add a shortcut for File.dirname(FILE) in addition to require_relative.

= Solutions

(1) add a toplevel constant DIR
pros: looks like FILE
cons: adding new keyword

(2) add Kernel#DIR
pros: no new keyword
cons: it should have a lower-case name (like 1.9's method),
because it is not a constant but a method.

(3) add Kernel#dir
pros: no new keyword, and it is clearer than (4) that it has
some associations with FILE.

(4) make FILE to the default argument of File.dirname
pros: no new keyword nor new method
cons: it is not clear that 'File.dirname' is expanded to
the path of directory of FILE.

= Conclusion

I think (3) (Kernel#dir) is the best.

Thanks,

yhara (Yutaka HARA)
http://route477.net/


http://redmine.ruby-lang.org

Wouldn't it be a little confusing to remember that FILE is uppercase and dir is downcase? Doesn't sound very POLS to me...//Magnus Holm
On Wed, Aug 19, 2009 at 16:57, Yutaka HARA <redmine@ruby-lang.org> wrote:

Feature #1961: Kernel#dir
http://redmine.ruby-lang.org/issues/show/1961

Author: Yutaka HARA
Status: Open, Priority: Normal

= Proposal

 Kernel#dir
 returns the value of File.dirname(FILE)

According to the google code search, about 60% of uses of FILE
are of the form File.dirname(FILE). Ruby 1.9.2 provides
requirerelative for this problem; but File.dirname(FILE) is
not always used for requiring ruby scripts, but also for reading
data files. _
dir__ helps these cases.

(Note: my proposal does not include dir_dir this time :-)
It should be discussed in another threads)
Related ticket: http://redmine.ruby-lang.org/issues/show/642

= Problem

File.dirname(FILE) is frequently used and too long.

= Analysis

There are 222 uses of FILE listed by the google code search,
classified into these categories:

 (A) 30.6% (68) are used with require and File.dirname.
In Ruby 1.9.2, this case is supported by requirerelative.

 (B) 31.1% (69) are with File.dirname, but not with require.
For example, reading data files of unit tests.

 (C) 21.6% (48) are the idiom, $0 == _
FILE.

B is as many as A (and even more than C), so it is reasonable to
add a shortcut for File.dirname(
FILE) in addition to requirerelative.

* code: <a href="http://gist.github.com/170336" target="
blank">http://gist.github.com/170336
* result: <a href="http://route477.net/files/
file.html" target="_blank">http://route477.net/files/file.html

= Solutions

(1) add a toplevel constant __DIR

pros: looks like FILE
cons: adding new keyword

(2) add Kernel#DIR
pros: no new keyword
cons: it should have a lower-case name (like 1.9's method),
because it is not a constant but a method.

(3) add Kernel#dir
pros: no new keyword, and it is clearer than (4) that it has
some associations with FILE.

(4) make FILE to the default argument of File.dirname
pros: no new keyword nor new method
cons: it is not clear that 'File.dirname' is expanded to
the path of directory of FILE.

= Conclusion

I think (3) (Kernel#dir) is the best.

Thanks,
--
yhara (Yutaka HARA)
http://route477.net/


----------------------------------------
http://redmine.ruby-lang.org

=end

#4 Updated by Yukihiro Matsumoto over 4 years ago

=begin
Hi,

In message "Re: Re: [Feature #1961] Kernel#dir"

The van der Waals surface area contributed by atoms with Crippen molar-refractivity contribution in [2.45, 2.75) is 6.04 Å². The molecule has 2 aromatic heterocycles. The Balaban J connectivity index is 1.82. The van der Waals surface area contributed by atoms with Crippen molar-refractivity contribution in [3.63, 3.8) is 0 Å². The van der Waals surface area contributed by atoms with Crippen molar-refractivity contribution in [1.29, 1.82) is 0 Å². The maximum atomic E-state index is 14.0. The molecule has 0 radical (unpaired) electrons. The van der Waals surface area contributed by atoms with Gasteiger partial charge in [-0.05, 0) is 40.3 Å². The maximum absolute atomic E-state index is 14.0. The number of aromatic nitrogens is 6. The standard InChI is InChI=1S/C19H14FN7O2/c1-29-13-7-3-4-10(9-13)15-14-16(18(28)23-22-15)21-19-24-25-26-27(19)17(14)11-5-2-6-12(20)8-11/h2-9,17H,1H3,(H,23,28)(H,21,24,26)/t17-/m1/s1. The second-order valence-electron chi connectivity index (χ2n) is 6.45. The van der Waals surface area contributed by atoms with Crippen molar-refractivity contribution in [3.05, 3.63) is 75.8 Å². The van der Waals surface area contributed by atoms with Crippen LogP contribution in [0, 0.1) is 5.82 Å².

on Sun, 30 Aug 2009 02:57:44 +0900, Magnus Holm judofyr@gmail.com writes:

|Wouldn't it be a little confusing to remember that FILE is uppercase and
|dir is downcase? Doesn't sound very POLS to me...

FILE is a keyword and dir is a method. I'd like to emphasize
this difference but I'm open to hear opinion from others.

                        matz.

=end

#5 Updated by Ryan Davis over 4 years ago

=begin

On Aug 29, 2009, at 12:10 , Hongli Lai wrote:

I think it should be DIR for consistency. There are no other __

things in Ruby
that are lowercase. I think whether dir is a keyword or a

function should be an
implementation detail.

nil.methods.grep(//)
=> ["
send", "id__"]

=end

#6 Updated by Yukihiro Matsumoto over 4 years ago

=begin
Hi,

In message "Re: Re: [Feature #1961] Kernel#dir"
on Sun, 30 Aug 2009 04:10:55 +0900, Hongli Lai hongli@plan99.net writes:

|I think it should be DIR for consistency. There are no other __ things in Ruby
|that are lowercase. I think whether dir is a keyword or a function should be an
|implementation detail.

On 1.9, we have method and callee lowercase for the same reason.

                        matz.

=end

#7 Updated by Yui NARUSE over 4 years ago

=begin
Hongli Lai wrote:

I think it should be DIR for consistency. There are no other __ things in Ruby
that are lowercase. I think whether dir is a keyword or a function should be an
implementation detail.

You should see solutions in the original post:

(1) add a toplevel constant DIR
pros: looks like FILE
cons: adding new keyword

(2) add Kernel#DIR
pros: no new keyword
cons: it should have a lower-case name (like 1.9's method),
because it is not a constant but a method.

(3) add Kernel#dir
pros: no new keyword, and it is clearer than (4) that it has
some associations with FILE.

(4) make FILE to the default argument of File.dirname
pros: no new keyword nor new method
cons: it is not clear that 'File.dirname' is expanded to
the path of directory of FILE.

And you can add cons to (3) add Kernel#dir
cons: lacking consistency for FILE

I think so too and I like (1).

--